Winters v. State

Decision Date22 July 2019
Docket NumberS-18-0247,S-17-0314
Citation446 P.3d 191
Parties Joshua Ashby WINTERS, Appellant (Defendant), v. The STATE of Wyoming, Appellee (Plaintiff).
CourtWyoming Supreme Court

Representing Appellant: Keith R. Nachbar, Keith R. Nachbar, P.C., Casper, Wyoming.

Representing Appellee: Peter K. Michael, Wyoming Attorney General; Christyne M. Martens, Deputy Attorney General; Katherine A. Adams, Senior Assistant Attorney General* , Curtis M. McNiven, Senior Assistant Attorney General. Argument by Mr. McNiven.


KAUTZ, Justice.

[¶1] A jury convicted Joshua Ashby Winters of aggravated kidnapping, sexual abuse of a minor in the first degree, and sexual abuse of a minor in the second degree. The district court sentenced him to a total of 80-115 years in prison. He appeals from his convictions and sentences as well as from the denial of his Wyoming Rule of Appellate Procedure 21 motion for new trial, which raised various claims of ineffective assistance of counsel. We affirm.


[¶2] Mr. Winters raises seven issues on appeal, which we distill to four:

1. Whether Mr. Winters’ trial counsel rendered ineffective assistance of counsel when he failed to (1) challenge the five-year-old victim’s competency; (2) object to inadmissible hearsay; (3) interview any of the State’s witnesses; and (4) consult or call a DNA expert.
2. Whether the district court abused its discretion in admitting other acts evidence under Wyoming Rule of Evidence 404(b).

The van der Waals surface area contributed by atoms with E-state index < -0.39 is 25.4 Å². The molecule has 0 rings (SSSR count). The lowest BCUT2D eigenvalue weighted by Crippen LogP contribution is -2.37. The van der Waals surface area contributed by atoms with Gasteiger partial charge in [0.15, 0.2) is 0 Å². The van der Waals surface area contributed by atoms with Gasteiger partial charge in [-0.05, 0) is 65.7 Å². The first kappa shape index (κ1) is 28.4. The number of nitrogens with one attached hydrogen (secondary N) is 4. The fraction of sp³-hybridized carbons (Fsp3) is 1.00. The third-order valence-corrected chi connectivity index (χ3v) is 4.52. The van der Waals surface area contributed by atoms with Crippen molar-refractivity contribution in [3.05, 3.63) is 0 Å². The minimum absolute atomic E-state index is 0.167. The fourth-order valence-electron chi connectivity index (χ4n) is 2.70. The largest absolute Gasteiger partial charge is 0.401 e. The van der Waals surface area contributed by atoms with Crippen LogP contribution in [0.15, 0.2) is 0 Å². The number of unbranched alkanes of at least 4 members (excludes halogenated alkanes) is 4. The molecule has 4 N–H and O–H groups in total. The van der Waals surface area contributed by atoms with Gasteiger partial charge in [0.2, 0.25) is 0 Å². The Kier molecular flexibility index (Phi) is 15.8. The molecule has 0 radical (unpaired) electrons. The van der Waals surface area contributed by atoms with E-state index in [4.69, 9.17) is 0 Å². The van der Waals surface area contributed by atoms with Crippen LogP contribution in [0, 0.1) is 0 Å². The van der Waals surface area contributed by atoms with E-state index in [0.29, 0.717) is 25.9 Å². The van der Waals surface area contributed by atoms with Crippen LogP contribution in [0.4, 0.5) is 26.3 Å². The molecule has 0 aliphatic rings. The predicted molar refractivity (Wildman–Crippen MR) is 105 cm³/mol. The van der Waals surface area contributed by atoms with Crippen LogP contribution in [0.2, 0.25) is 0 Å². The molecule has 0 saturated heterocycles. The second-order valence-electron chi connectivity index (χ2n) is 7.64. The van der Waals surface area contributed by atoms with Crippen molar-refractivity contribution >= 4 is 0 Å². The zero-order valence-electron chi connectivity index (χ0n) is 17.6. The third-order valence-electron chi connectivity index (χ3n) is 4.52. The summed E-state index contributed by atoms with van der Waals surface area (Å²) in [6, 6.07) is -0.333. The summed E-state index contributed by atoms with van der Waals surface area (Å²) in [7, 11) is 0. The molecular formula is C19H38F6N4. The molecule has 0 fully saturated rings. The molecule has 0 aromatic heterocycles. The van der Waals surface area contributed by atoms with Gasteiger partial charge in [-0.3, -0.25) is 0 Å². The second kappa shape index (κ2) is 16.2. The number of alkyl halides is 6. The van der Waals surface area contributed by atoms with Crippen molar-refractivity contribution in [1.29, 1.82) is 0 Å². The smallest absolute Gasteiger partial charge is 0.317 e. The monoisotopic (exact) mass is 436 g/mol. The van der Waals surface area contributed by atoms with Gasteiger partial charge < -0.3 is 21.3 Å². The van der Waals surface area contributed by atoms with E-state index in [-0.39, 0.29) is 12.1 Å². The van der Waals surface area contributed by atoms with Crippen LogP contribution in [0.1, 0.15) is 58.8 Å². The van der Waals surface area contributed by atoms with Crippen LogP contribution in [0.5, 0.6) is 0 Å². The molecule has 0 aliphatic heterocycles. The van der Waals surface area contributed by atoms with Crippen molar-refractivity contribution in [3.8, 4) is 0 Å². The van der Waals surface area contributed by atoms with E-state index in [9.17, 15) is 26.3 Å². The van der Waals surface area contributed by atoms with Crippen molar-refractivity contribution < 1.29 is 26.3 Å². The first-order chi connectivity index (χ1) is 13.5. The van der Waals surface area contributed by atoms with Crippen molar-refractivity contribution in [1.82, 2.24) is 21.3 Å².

3. Whether there was insufficient evidence to sustain Mr. Winters’ aggravated kidnapping conviction.
4. Whether double jeopardy principles require the sentences for aggravated kidnapping and sexual abuse of a minor in the first degree to be merged.

[¶3] We provide a brief synopsis of the facts here. Other pertinent facts are included in the discussion of the issues.

[¶4] On July 18, 2016, five-year-old RH accompanied his nine-year old brother, TP, his six-year-old brother, M, and a family friend to the El Marko Bowling Alley in Casper, Wyoming, to play arcade games. While there, they encountered Mr. Winters, a carnival worker who had just finished working at the Central Wyoming Fair & Rodeo. Mr. Winters gave the boys money to play games. At some point, Mr. Winters claimed he was missing money. RH and TP helped Mr. Winters look for the money until they had to leave to report in with their mother at home. According to TP, Mr. Winters told them they "have to come back to help him find his money, then he would give [them] some money." He also told them to tell their mom he was "a friend." The boys went home, but RH returned to the bowling alley alone.